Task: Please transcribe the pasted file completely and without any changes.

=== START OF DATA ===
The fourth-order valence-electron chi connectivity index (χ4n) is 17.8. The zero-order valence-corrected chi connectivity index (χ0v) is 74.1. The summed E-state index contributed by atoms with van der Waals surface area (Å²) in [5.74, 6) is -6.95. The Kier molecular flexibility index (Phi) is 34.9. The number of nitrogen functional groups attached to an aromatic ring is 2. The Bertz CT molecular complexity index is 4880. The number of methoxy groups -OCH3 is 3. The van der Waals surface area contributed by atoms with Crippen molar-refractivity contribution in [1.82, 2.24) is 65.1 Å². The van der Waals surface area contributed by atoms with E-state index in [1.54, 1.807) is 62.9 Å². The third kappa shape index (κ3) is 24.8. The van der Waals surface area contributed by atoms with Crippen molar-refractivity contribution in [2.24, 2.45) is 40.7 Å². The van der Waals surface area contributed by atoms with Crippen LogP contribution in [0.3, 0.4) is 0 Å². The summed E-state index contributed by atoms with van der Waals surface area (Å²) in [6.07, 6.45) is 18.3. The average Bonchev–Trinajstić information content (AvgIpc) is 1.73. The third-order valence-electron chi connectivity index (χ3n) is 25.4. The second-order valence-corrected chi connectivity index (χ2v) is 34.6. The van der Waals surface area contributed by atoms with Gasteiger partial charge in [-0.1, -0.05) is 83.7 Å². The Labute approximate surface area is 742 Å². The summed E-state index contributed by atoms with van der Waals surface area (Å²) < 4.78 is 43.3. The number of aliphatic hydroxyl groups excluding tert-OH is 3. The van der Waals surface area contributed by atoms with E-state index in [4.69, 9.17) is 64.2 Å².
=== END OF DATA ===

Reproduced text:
The fourth-order valence-electron chi connectivity index (χ4n) is 17.8. The zero-order valence-corrected chi connectivity index (χ0v) is 74.1. The summed E-state index contributed by atoms with van der Waals surface area (Å²) in [5.74, 6) is -6.95. The Kier molecular flexibility index (Phi) is 34.9. The number of nitrogen functional groups attached to an aromatic ring is 2. The Bertz CT molecular complexity index is 4880. The number of methoxy groups -OCH3 is 3. The van der Waals surface area contributed by atoms with Crippen molar-refractivity contribution in [1.82, 2.24) is 65.1 Å². The van der Waals surface area contributed by atoms with E-state index in [1.54, 1.807) is 62.9 Å². The third kappa shape index (κ3) is 24.8. The van der Waals surface area contributed by atoms with Crippen molar-refractivity contribution in [2.24, 2.45) is 40.7 Å². The van der Waals surface area contributed by atoms with Crippen LogP contribution in [0.3, 0.4) is 0 Å². The summed E-state index contributed by atoms with van der Waals surface area (Å²) in [6.07, 6.45) is 18.3. The average Bonchev–Trinajstić information content (AvgIpc) is 1.73. The third-order valence-electron chi connectivity index (χ3n) is 25.4. The second-order valence-corrected chi connectivity index (χ2v) is 34.6. The van der Waals surface area contributed by atoms with Gasteiger partial charge in [-0.1, -0.05) is 83.7 Å². The Labute approximate surface area is 742 Å². The summed E-state index contributed by atoms with van der Waals surface area (Å²) < 4.78 is 43.3. The number of aliphatic hydroxyl groups excluding tert-OH is 3. The van der Waals surface area contributed by atoms with E-state index in [4.69, 9.17) is 64.2 Å².